In the aftermath of Wayne Couzens’ sentencing hearing, Olliers’ Laura Baumanis considers 6 things you need to know about your rights if approached by the police
- The police do have powers to stop and speak to people in a public place. They can ask anyone for their identity, where they are going or why they are in that area. However, the police will not have grounds to arrest you if you refuse to answer their questions. If you are not comfortable being spoken to by the police then you can walk away.
- If you are arrested by the police you have the right to ask the police for their warrant card and ID and what their legal grounds for arresting you are. If they cannot give you this information, including under what power they are making the arrest and what their ‘reasonable grounds’ for believing that you have committed an offence are then they will have no power to detain you.
- If you are stopped by the police and subsequently searched or arrested you are legally entitled to ask the officer’s rank, name and station. You can also request a copy of the search or arrest record. This allows you to raise any concerns regarding being targeted due to race or ethnicity. You should also raise these concerns to the officer you are speaking to.
- If you are uncomfortable in any situation with the police you can request that they switch on their body cameras or ask them to confirm that the exchange is being recorded. This would provide evidence for any future complaints. You should also state that you are uncomfortable in order for this to be recorded.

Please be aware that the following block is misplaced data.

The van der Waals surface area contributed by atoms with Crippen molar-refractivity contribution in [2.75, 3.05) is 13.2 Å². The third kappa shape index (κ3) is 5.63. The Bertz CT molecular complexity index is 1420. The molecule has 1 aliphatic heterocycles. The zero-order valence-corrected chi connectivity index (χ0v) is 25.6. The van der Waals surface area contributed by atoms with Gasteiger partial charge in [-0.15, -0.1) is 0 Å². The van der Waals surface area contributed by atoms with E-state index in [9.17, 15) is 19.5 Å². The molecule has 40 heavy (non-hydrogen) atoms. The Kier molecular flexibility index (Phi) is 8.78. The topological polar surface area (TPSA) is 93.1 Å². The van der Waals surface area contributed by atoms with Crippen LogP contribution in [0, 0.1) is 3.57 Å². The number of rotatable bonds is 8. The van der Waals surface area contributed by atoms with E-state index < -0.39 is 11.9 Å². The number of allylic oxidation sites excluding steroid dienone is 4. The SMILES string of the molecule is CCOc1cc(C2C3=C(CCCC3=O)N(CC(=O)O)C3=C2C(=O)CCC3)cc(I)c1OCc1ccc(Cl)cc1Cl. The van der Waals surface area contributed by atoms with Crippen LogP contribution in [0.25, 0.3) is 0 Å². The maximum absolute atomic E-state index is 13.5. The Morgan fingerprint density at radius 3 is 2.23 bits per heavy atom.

- An officer alone can make an arrest but would usually need a police van in order to transport you to custody. This would require other officers coming to the scene. You can request an officer of the same sex but this may not be possible in some circumstances. However if you are being arrested by the police then you should not run away as this could lead to you committing another offence.
- If you are a witness to an arrest you cannot verbally and physically intervene as this is a criminal offence. You can record the arrest in order to have documented evidence of what has taken place. If you believe that the person is in danger you can call 999 and tell the officers at the scene what you are doing and why. If you can exonerate the person being arrested you should provide your details to the police in order for a statement to be taken.
Written by Laura Baumanis
Laura Baumanis is a specialist criminal defence solicitor and is known for her pro-active approach during the ongoing investigation stage of a case. She will always look to bring an investigation to a conclusion without the need for a prosecution. She is known for her strategic approach liaising with investigators throughout. Laura has significant experience in dealing with cases at this stage particularly cases involving sexual allegations and indecent images.